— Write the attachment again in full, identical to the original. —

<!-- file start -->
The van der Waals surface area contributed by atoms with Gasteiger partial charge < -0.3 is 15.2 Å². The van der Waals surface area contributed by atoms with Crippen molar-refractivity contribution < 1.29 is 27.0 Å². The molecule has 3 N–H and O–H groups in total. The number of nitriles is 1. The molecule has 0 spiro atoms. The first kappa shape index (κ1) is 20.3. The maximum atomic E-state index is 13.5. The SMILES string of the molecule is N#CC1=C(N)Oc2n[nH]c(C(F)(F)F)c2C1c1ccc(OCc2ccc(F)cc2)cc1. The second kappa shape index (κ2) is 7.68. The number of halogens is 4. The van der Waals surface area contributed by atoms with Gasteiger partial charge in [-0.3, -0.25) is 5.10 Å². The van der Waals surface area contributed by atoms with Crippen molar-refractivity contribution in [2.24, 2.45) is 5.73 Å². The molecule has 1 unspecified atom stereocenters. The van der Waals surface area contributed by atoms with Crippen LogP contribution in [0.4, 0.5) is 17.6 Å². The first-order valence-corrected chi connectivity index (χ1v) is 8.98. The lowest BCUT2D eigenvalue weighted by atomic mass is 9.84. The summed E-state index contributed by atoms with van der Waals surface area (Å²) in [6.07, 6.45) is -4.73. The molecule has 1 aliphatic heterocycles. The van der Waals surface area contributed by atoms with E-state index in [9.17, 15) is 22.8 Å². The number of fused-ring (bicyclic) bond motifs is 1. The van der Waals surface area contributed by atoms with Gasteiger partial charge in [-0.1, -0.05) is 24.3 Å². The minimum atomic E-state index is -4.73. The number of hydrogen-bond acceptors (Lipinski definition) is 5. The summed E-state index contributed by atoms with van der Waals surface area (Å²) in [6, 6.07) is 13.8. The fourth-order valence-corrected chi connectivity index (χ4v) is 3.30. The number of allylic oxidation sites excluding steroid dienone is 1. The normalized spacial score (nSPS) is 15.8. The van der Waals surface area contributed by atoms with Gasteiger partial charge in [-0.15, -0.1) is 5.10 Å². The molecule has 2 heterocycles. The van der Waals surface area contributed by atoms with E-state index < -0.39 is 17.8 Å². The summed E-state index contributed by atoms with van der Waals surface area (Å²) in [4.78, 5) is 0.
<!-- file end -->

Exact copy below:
The van der Waals surface area contributed by atoms with Gasteiger partial charge < -0.3 is 15.2 Å². The van der Waals surface area contributed by atoms with Crippen molar-refractivity contribution < 1.29 is 27.0 Å². The molecule has 3 N–H and O–H groups in total. The number of nitriles is 1. The molecule has 0 spiro atoms. The first kappa shape index (κ1) is 20.3. The maximum atomic E-state index is 13.5. The SMILES string of the molecule is N#CC1=C(N)Oc2n[nH]c(C(F)(F)F)c2C1c1ccc(OCc2ccc(F)cc2)cc1. The second kappa shape index (κ2) is 7.68. The number of halogens is 4. The van der Waals surface area contributed by atoms with Gasteiger partial charge in [-0.3, -0.25) is 5.10 Å². The van der Waals surface area contributed by atoms with Crippen molar-refractivity contribution in [2.24, 2.45) is 5.73 Å². The molecule has 1 unspecified atom stereocenters. The van der Waals surface area contributed by atoms with Crippen LogP contribution in [0.4, 0.5) is 17.6 Å². The first-order valence-corrected chi connectivity index (χ1v) is 8.98. The lowest BCUT2D eigenvalue weighted by atomic mass is 9.84. The summed E-state index contributed by atoms with van der Waals surface area (Å²) in [6.07, 6.45) is -4.73. The molecule has 1 aliphatic heterocycles. The van der Waals surface area contributed by atoms with E-state index in [9.17, 15) is 22.8 Å². The number of fused-ring (bicyclic) bond motifs is 1. The van der Waals surface area contributed by atoms with Gasteiger partial charge in [-0.1, -0.05) is 24.3 Å². The minimum atomic E-state index is -4.73. The number of hydrogen-bond acceptors (Lipinski definition) is 5. The summed E-state index contributed by atoms with van der Waals surface area (Å²) in [6, 6.07) is 13.8. The fourth-order valence-corrected chi connectivity index (χ4v) is 3.30. The number of allylic oxidation sites excluding steroid dienone is 1. The normalized spacial score (nSPS) is 15.8. The van der Waals surface area contributed by atoms with Gasteiger partial charge in [-0.15, -0.1) is 5.10 Å². The molecule has 2 heterocycles. The van der Waals surface area contributed by atoms with E-state index < -0.39 is 17.8 Å². The summed E-state index contributed by atoms with van der Waals surface area (Å²) in [4.78, 5) is 0.